Exaggerated to the point of being ridiculous, GOOD BURGER will tickle the fancy of those under 11. Ed (Kenan Thompson), a teenage version of Forrest Gump, works at a Good Burger fast food restaurant. He makes home deliveries on rollerblades, and blissfully creates havoc by sailing down sidewalks, leaving a wake of dented cars and fallen pedestrians behind him. But Ed's job and those of his loyal co-workers are threatened by the opening of high-tech, garish Mondo Burger right across the street. Mondo's sole purpose seems to be to run Good Burger out of business. Dexter (Kel Mitchell), a reluctant Good Burger employee, whose bad driving habits have forced him to earn money to pay for damages, takes advantage of Ed when he discovers Ed has created a delicious sauce for Good Burger. Dexter sees only an opportunity for quick cash, and uses Ed and his sauce to make money for himself and to give Good Burger a weapon to defeat Mondo's invasion. But the Mondo owners retaliate by trying to steal the sauce and deceive the public about their manipulations. Ed sticking French fries in his ears and olives in his nose before eating them is the kind of humor that will keep youngsters giggling while grown-ups will mostly just groan.
Ironically, mentally challenged Ed teaches opportunist Dexter some very important lessons about friendship, particularly about trust and honesty. Eventually, a reformed Dexter becomes like a big brother to Ed. Ed is invited on his first date by a sophisticated, seductive spy for Mondo Burger who is the source of the film's only sexually suggestive content. She wears a low-cut, tight-fitting dress, but her sexual advances towards Ed fall flat. What the movie does have, however, is an abundance of slapstick violence. On his rollerblades, Ed knocks down a mother with a baby in her arms, and the baby falls through a basketball hoop. He plows into a girl jumping rope, dragging her down the middle of a street. Ed is not mean, just oblivious. He subjects his date to numerous hits on the head and painful falls because of his clumsy actions. Over all, the mighty mice employees of Good Burger successfully defeat the attempts of the giant Mondo Burger organization. The film's biased attitude against big business practices creates a negative impression, but its biggest fault is the over-use of painful slapstick violence and one obscenity.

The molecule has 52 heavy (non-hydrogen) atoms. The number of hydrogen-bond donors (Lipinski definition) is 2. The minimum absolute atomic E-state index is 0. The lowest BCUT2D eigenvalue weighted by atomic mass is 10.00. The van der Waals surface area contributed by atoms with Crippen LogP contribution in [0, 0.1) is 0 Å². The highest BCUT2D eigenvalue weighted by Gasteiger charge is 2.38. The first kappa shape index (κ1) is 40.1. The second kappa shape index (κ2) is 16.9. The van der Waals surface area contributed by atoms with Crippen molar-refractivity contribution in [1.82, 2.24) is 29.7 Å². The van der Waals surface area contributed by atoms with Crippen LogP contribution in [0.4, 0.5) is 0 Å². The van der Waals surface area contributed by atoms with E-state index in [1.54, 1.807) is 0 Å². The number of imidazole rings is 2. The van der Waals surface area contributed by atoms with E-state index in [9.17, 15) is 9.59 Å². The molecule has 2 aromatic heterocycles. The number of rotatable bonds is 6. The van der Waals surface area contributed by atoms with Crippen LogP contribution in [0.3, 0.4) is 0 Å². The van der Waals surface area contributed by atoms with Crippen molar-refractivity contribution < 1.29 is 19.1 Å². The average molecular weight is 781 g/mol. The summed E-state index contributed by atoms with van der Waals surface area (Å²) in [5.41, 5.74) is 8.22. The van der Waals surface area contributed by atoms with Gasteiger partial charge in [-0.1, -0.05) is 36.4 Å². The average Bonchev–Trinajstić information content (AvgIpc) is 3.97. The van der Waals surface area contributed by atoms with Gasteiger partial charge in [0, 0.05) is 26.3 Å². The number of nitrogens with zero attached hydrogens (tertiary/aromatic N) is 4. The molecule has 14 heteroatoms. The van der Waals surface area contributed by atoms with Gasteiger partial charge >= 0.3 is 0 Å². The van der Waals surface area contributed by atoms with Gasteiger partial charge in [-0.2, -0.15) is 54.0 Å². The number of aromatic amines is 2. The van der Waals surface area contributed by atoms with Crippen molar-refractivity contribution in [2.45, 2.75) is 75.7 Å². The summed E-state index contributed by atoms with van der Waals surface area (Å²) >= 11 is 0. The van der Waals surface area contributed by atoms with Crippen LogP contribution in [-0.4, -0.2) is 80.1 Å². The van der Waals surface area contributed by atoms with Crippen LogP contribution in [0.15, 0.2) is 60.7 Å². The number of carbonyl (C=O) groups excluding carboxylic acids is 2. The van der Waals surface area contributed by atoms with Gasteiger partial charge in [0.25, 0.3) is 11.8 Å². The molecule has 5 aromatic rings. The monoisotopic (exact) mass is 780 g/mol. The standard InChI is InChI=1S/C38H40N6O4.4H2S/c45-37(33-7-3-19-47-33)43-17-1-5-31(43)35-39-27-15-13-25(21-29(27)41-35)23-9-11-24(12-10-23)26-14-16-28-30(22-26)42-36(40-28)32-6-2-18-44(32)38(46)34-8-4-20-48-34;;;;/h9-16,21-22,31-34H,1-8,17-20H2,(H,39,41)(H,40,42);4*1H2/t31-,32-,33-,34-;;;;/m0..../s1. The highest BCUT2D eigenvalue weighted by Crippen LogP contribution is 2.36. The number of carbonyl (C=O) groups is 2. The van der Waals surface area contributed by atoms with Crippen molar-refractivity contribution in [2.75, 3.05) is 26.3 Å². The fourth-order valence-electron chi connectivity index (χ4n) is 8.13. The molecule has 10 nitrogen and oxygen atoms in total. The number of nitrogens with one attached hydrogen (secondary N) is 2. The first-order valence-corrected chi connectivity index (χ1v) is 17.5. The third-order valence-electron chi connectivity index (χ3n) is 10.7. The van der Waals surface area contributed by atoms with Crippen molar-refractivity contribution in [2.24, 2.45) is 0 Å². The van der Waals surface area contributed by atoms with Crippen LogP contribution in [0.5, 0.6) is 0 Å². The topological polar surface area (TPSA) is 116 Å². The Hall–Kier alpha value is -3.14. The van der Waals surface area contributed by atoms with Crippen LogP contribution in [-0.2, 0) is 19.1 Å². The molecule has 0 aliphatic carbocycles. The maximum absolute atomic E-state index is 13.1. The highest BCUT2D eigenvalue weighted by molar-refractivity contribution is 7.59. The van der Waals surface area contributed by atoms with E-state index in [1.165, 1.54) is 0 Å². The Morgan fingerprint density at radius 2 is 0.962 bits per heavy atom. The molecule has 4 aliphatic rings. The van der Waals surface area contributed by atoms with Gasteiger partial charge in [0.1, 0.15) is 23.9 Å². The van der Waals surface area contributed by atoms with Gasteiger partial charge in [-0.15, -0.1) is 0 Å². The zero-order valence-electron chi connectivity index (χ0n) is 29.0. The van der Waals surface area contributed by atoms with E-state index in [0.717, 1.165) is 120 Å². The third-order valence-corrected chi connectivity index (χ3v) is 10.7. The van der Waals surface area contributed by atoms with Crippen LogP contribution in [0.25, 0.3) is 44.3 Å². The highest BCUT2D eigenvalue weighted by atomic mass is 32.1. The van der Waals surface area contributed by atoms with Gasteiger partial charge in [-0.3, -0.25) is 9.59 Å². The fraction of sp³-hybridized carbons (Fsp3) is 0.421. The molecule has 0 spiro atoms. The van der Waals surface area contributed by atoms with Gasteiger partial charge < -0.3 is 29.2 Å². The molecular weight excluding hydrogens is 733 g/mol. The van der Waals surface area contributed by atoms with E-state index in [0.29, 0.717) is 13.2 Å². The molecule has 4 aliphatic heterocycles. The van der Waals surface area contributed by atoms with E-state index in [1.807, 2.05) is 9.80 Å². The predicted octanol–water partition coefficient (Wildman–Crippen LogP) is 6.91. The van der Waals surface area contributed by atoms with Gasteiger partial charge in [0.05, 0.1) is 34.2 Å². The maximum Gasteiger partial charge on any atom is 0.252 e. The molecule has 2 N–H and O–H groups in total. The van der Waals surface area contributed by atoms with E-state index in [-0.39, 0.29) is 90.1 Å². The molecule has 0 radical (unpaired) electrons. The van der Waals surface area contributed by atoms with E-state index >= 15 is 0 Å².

Paramount Communications Inc., 15 Columbus Circle, NY, NY 10023-7780
Several (6) times - Moderate
Once (other, no f- or s-words)
Many times - Moderate (slapstick, reckless driving, pedestrians knocked down, girl dragged down street, numerous painful hits to the head and falls; property destruction)
Sexually Suggestive Action/Dialog:
Negative portrayal of big business
Under 11 years old
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